From the point of view of riding smoothly, you cannot get to maximum braking instantaneously. From the point of view of riding smoothly, you cannot get to maximum braking instantaneously. Photo courtesy Bridgestone

Riding Smoothly: Braking

Written by  on Thursday, 24 January 2013 07:15

In my last blog I talked about the importance of being smooth when opening the throttle on corner exits. Another aspect of riding smoothly is how you apply - and, just as importantly, release - the brakes entering the turn.

Many riders use the brakes more as a simple on/off switch rather than realizing their full potential, and miss out on some of the nuances of braking that come in handy in certain situations.

I talked about some of the data acquisition aspects of braking in a previous blog. https://www.insidemotorcycles.com/blogs/item/703-ride-better-using-data-acquisition-braking.html

At the end of a straight when the brakes are initially applied, we are looking for a rapid increase in braking to a maximum of about 1 G in deceleration. That maximum is determined by either the friction between the pavement and your tires (the front tire skids) or the height and wheelbase of your bike (the rear wheel lifts). From the point of view of riding smoothly, you cannot get to maximum braking instantaneously; you must smoothly and gradually apply the brakes, letting the front suspension settle as the weight transfers to the front wheel. And it goes without saying here that for maximum braking you will be using almost entirely the front brake alone.

The data I have for experienced riders shows that transition to maximum braking taking about one second. If you try to apply the brakes at a faster rate, the front tire will not be loaded enough for the braking forces, and a skid will result. The results are most often seen at the end of a long straight in the rain; this transition requires longer in the wet, and a very common crash is for riders to lock the front wheel on the very initial application of the brakes, before the front suspension has a chance to compress. One thing to consider: If the braking zone is short enough and you don't have to scrub off much speed for a particular corner, you may not be on the brakes for more than that one second. In that case, you will not be able to get to maximum braking no matter how hard you try.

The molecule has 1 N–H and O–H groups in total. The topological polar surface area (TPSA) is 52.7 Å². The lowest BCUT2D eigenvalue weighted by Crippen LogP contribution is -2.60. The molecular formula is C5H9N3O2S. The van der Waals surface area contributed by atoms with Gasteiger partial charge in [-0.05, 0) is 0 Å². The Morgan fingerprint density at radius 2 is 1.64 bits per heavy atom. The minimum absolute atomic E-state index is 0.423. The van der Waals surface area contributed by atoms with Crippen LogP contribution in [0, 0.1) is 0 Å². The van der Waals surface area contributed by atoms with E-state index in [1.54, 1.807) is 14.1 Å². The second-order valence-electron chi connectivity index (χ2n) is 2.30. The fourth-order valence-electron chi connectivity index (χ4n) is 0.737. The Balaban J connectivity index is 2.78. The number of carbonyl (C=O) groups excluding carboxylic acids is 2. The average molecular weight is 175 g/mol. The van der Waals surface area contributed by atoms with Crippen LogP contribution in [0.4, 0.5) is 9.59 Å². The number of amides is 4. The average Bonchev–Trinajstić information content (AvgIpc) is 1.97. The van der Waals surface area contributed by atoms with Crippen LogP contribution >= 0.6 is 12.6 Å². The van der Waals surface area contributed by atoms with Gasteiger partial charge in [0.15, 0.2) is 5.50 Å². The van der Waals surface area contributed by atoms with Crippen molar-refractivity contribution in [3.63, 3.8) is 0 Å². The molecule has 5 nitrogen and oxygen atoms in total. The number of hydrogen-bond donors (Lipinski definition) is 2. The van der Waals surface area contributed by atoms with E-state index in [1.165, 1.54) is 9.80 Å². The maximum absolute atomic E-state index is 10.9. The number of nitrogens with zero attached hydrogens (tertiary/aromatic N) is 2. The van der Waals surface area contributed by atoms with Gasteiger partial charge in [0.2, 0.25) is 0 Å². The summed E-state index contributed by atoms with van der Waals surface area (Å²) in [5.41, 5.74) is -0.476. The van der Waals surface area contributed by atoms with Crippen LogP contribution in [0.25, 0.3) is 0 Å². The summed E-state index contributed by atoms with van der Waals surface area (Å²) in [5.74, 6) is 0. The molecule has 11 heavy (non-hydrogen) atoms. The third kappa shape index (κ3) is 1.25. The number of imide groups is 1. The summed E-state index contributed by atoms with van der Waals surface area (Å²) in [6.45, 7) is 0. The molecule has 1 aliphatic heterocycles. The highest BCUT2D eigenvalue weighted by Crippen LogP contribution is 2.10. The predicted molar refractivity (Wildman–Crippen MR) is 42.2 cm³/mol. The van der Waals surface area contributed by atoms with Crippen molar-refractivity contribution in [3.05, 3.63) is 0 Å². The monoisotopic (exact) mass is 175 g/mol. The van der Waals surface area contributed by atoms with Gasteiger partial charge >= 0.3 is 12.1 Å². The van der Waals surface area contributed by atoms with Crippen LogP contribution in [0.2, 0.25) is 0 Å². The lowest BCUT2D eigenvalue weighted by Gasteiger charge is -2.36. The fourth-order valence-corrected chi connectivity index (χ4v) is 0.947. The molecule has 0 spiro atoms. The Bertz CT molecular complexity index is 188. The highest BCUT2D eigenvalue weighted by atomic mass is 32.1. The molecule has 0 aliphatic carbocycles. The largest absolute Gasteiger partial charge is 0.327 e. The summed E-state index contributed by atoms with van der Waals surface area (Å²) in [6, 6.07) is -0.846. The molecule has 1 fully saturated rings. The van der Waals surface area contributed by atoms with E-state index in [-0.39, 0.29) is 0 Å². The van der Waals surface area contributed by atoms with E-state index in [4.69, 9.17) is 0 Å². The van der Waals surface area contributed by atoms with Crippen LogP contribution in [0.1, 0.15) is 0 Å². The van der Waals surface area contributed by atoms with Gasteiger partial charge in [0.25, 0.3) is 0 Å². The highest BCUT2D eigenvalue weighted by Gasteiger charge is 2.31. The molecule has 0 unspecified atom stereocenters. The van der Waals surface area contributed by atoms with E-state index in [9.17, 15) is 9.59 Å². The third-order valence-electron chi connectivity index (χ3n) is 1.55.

To maintain that maximum deceleration through the braking zone, you will most likely have to reduce lever effort slightly. At the corner entry, how much trail braking you use will determine how quickly you release the brake lever. The more the motorcycle is leaned over from vertical, the slower you will have to release the brake to avoid unloading the front tire too quickly. Just as the throttle must be smoothly applied on the exit of the corner, the brakes must be smoothly released on the entry.

How can we monitor all this? Braking performance can be seen by looking at actual deceleration, either by a wheel speed sensor or GPS data. A pressure sensor in the brake line can also be used to record the rider's input. Using that data, a math channel can be created that displays the rate of change of either brake pressure or deceleration; here we can see - and put numbers on - how quickly the rider gets to maximum braking, how consistent that maximum braking is through the braking zone, and how smoothly the brakes are released entering the turn.

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Last modified on Friday, 25 January 2013 14:39
Published in Andrew Trevitt

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